Or send an email to your employee who invited C person, saying 'I'm sorry, we're got massive crossed wires here, I can't stress how much this was not your fault at all, I think Big Boss Man misspoke [or other face saving thing for your new employee] - this is a Team A event only and it's just not possible to have C here, much as we'd love to have him. Can you forward this onto him with my heartfelt apologies and would C like to come for [appropriate other event] next week?'

FuckwardAsAwk Mon 20-Nov-17 19:58:02

Plan of action - feedback appreciated:

Speak to Taylor, explain the misunderstanding. Emphasize that this is James' fault, not theirs. Ask them to explain to the guy from C that the invitation stands but to make it abundantly clear that everyone else will be an A employee and that it's technically an A team event.

Hope guy from C withdraws - if he doesn't, at least he'll know what he's in for, making the whole thing a lot less awkward.

AlternativeTentacle Mon 20-Nov-17 20:00:40

Easier - get Taylor to explain that it has been cancelled in lieu of an internal team event only, sorry. Will invite him to the next get-together.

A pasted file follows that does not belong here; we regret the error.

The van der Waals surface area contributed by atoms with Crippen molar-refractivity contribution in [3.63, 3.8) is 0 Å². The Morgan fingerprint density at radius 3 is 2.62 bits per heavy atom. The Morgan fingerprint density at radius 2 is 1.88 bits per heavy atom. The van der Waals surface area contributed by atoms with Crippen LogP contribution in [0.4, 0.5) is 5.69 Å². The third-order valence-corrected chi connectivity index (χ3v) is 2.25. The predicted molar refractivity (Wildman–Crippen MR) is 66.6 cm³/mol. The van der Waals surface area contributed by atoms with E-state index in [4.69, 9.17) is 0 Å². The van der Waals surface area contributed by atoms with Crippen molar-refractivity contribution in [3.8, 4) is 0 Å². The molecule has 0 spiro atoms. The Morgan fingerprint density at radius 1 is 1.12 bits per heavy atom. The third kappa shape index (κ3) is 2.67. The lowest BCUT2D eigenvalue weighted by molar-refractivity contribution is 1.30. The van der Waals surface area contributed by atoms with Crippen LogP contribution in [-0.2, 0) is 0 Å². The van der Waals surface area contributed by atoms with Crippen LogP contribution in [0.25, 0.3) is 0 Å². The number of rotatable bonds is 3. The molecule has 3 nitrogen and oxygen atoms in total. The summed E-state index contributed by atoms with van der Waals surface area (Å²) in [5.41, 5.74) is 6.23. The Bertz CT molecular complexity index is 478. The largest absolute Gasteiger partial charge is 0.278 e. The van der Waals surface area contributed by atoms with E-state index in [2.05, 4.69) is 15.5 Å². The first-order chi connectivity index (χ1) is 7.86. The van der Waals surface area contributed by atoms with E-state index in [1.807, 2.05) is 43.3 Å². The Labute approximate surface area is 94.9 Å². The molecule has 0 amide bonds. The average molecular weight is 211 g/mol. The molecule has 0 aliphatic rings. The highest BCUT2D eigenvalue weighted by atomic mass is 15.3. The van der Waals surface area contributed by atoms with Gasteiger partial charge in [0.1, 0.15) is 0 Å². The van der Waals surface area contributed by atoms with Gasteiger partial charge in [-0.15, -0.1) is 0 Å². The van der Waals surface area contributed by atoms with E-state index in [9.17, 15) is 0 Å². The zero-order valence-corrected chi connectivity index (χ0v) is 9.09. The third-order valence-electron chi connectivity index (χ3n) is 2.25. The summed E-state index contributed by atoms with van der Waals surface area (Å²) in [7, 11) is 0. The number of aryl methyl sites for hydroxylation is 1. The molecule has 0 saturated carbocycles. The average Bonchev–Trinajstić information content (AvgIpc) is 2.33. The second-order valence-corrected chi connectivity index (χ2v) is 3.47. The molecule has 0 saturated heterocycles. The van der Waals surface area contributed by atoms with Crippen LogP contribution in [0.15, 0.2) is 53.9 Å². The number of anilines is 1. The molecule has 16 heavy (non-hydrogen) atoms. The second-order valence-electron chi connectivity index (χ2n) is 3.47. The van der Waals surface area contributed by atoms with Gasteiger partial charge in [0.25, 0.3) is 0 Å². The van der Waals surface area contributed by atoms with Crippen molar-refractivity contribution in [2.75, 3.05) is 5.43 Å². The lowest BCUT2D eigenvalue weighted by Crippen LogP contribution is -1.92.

MaidOfStars Mon 20-Nov-17 20:03:11

Oh Christ no. Just let him come.

I was disinvited from a team event once (‘above my paygrade’). It was embarrassing for me, fucking excruciating for the person who emailed me, and honestly coloured my view of the management team. Bellends.

MrsPestilence Mon 20-Nov-17 20:07:27

Am I right in thinking you don't want him to come and work for A?

If you do want him to work for you, go with Sashkin's plan.

FuckwardAsAwk Mon 20-Nov-17 20:16:06

Am I right in thinking you don't want him to come and work for A?

I have no preference either way at this point, really, having never met the person. They might be great for all I (or my boss) know. Or crap.

I'm more concerned about the fact that having a competitor's employee there will mean the guys can't blow off steam and bitch about our more ... erm ... demanding clients in a safe environment without it potentially biting us in the bum. And, quite frankly, I don't trust all of my guys to behave once they've had a few. That's why we rent private venues for that sort of thing.

AlternativeTentacle Mon 20-Nov-17 20:19:10

Just let him come.

He doesnt work there. It is an internal team event.

bluebells1 Mon 20-Nov-17 20:22:51

Get taylor to call the other employee. Say this "Turns out it is a team event afterall, afraid we have to catch up later. Sorry!"